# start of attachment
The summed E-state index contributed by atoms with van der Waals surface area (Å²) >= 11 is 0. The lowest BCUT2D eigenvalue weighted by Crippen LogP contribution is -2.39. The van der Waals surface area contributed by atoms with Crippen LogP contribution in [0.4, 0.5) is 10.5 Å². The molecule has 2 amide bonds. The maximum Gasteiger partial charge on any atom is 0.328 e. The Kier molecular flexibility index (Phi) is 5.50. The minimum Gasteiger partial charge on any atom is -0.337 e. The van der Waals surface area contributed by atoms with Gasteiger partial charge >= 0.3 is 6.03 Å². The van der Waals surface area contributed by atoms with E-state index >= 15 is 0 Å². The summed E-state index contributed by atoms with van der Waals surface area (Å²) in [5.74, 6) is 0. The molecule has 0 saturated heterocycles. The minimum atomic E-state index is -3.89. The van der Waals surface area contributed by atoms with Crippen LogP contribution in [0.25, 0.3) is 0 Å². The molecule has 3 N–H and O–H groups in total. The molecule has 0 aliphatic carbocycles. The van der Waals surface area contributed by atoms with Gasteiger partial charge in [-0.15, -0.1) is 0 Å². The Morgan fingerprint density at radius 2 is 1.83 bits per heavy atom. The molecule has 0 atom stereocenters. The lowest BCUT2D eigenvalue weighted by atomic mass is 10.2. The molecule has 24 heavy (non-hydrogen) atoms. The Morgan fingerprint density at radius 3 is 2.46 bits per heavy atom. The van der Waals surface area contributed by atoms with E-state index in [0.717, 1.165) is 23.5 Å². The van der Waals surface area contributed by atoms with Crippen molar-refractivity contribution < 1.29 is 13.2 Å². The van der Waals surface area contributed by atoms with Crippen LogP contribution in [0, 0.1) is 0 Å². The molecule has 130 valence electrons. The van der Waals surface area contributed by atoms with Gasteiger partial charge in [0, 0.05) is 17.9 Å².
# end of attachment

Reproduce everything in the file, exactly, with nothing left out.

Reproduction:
The summed E-state index contributed by atoms with van der Waals surface area (Å²) >= 11 is 0. The lowest BCUT2D eigenvalue weighted by Crippen LogP contribution is -2.39. The van der Waals surface area contributed by atoms with Crippen LogP contribution in [0.4, 0.5) is 10.5 Å². The molecule has 2 amide bonds. The maximum Gasteiger partial charge on any atom is 0.328 e. The Kier molecular flexibility index (Phi) is 5.50. The minimum Gasteiger partial charge on any atom is -0.337 e. The van der Waals surface area contributed by atoms with Gasteiger partial charge >= 0.3 is 6.03 Å². The van der Waals surface area contributed by atoms with E-state index >= 15 is 0 Å². The summed E-state index contributed by atoms with van der Waals surface area (Å²) in [5.74, 6) is 0. The molecule has 0 saturated heterocycles. The minimum atomic E-state index is -3.89. The van der Waals surface area contributed by atoms with Crippen LogP contribution in [0.25, 0.3) is 0 Å². The molecule has 3 N–H and O–H groups in total. The molecule has 0 aliphatic carbocycles. The van der Waals surface area contributed by atoms with Gasteiger partial charge in [-0.15, -0.1) is 0 Å². The Morgan fingerprint density at radius 2 is 1.83 bits per heavy atom. The molecule has 0 atom stereocenters. The lowest BCUT2D eigenvalue weighted by atomic mass is 10.2. The molecule has 24 heavy (non-hydrogen) atoms. The Morgan fingerprint density at radius 3 is 2.46 bits per heavy atom. The van der Waals surface area contributed by atoms with E-state index in [0.717, 1.165) is 23.5 Å². The van der Waals surface area contributed by atoms with Crippen molar-refractivity contribution < 1.29 is 13.2 Å². The van der Waals surface area contributed by atoms with Crippen LogP contribution in [0, 0.1) is 0 Å². The molecule has 130 valence electrons. The van der Waals surface area contributed by atoms with Gasteiger partial charge in [0, 0.05) is 17.9 Å².